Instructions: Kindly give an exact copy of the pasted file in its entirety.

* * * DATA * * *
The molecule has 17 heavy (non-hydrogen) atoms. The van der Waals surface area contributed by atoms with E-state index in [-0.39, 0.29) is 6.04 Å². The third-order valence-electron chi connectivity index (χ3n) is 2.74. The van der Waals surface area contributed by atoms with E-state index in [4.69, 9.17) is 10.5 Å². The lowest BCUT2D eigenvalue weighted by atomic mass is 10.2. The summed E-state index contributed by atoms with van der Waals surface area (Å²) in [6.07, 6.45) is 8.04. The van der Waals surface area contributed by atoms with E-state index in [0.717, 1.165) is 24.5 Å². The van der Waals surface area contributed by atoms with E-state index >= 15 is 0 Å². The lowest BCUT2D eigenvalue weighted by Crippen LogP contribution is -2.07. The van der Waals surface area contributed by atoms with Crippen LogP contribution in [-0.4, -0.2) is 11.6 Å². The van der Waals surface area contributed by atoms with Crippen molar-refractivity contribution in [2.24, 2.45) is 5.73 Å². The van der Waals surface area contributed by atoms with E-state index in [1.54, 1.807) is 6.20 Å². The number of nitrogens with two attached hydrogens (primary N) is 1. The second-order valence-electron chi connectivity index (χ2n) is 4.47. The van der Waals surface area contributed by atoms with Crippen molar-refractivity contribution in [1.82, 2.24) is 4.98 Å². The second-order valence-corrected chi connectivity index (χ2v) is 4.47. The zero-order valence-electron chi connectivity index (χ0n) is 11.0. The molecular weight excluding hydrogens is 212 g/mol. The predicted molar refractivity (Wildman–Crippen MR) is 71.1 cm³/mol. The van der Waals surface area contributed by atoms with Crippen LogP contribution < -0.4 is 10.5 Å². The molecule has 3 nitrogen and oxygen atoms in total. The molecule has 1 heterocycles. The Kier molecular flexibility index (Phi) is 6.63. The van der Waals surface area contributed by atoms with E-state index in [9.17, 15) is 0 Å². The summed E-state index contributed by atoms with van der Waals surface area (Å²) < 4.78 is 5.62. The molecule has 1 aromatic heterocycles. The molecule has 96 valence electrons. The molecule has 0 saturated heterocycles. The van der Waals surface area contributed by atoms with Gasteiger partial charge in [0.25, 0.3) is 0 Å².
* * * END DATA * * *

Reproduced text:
The molecule has 17 heavy (non-hydrogen) atoms. The van der Waals surface area contributed by atoms with E-state index in [-0.39, 0.29) is 6.04 Å². The third-order valence-electron chi connectivity index (χ3n) is 2.74. The van der Waals surface area contributed by atoms with E-state index in [4.69, 9.17) is 10.5 Å². The lowest BCUT2D eigenvalue weighted by atomic mass is 10.2. The summed E-state index contributed by atoms with van der Waals surface area (Å²) in [6.07, 6.45) is 8.04. The van der Waals surface area contributed by atoms with E-state index in [0.717, 1.165) is 24.5 Å². The van der Waals surface area contributed by atoms with E-state index >= 15 is 0 Å². The lowest BCUT2D eigenvalue weighted by Crippen LogP contribution is -2.07. The van der Waals surface area contributed by atoms with Crippen LogP contribution in [-0.4, -0.2) is 11.6 Å². The van der Waals surface area contributed by atoms with Crippen molar-refractivity contribution in [2.24, 2.45) is 5.73 Å². The van der Waals surface area contributed by atoms with E-state index in [1.54, 1.807) is 6.20 Å². The number of nitrogens with two attached hydrogens (primary N) is 1. The second-order valence-electron chi connectivity index (χ2n) is 4.47. The van der Waals surface area contributed by atoms with Crippen molar-refractivity contribution in [1.82, 2.24) is 4.98 Å². The second-order valence-corrected chi connectivity index (χ2v) is 4.47. The zero-order valence-electron chi connectivity index (χ0n) is 11.0. The molecular weight excluding hydrogens is 212 g/mol. The predicted molar refractivity (Wildman–Crippen MR) is 71.1 cm³/mol. The van der Waals surface area contributed by atoms with Crippen LogP contribution < -0.4 is 10.5 Å². The molecule has 3 nitrogen and oxygen atoms in total. The molecule has 1 heterocycles. The Kier molecular flexibility index (Phi) is 6.63. The van der Waals surface area contributed by atoms with E-state index in [9.17, 15) is 0 Å². The summed E-state index contributed by atoms with van der Waals surface area (Å²) < 4.78 is 5.62. The molecule has 1 aromatic heterocycles. The molecule has 96 valence electrons. The molecule has 0 saturated heterocycles. The van der Waals surface area contributed by atoms with Gasteiger partial charge in [0.25, 0.3) is 0 Å².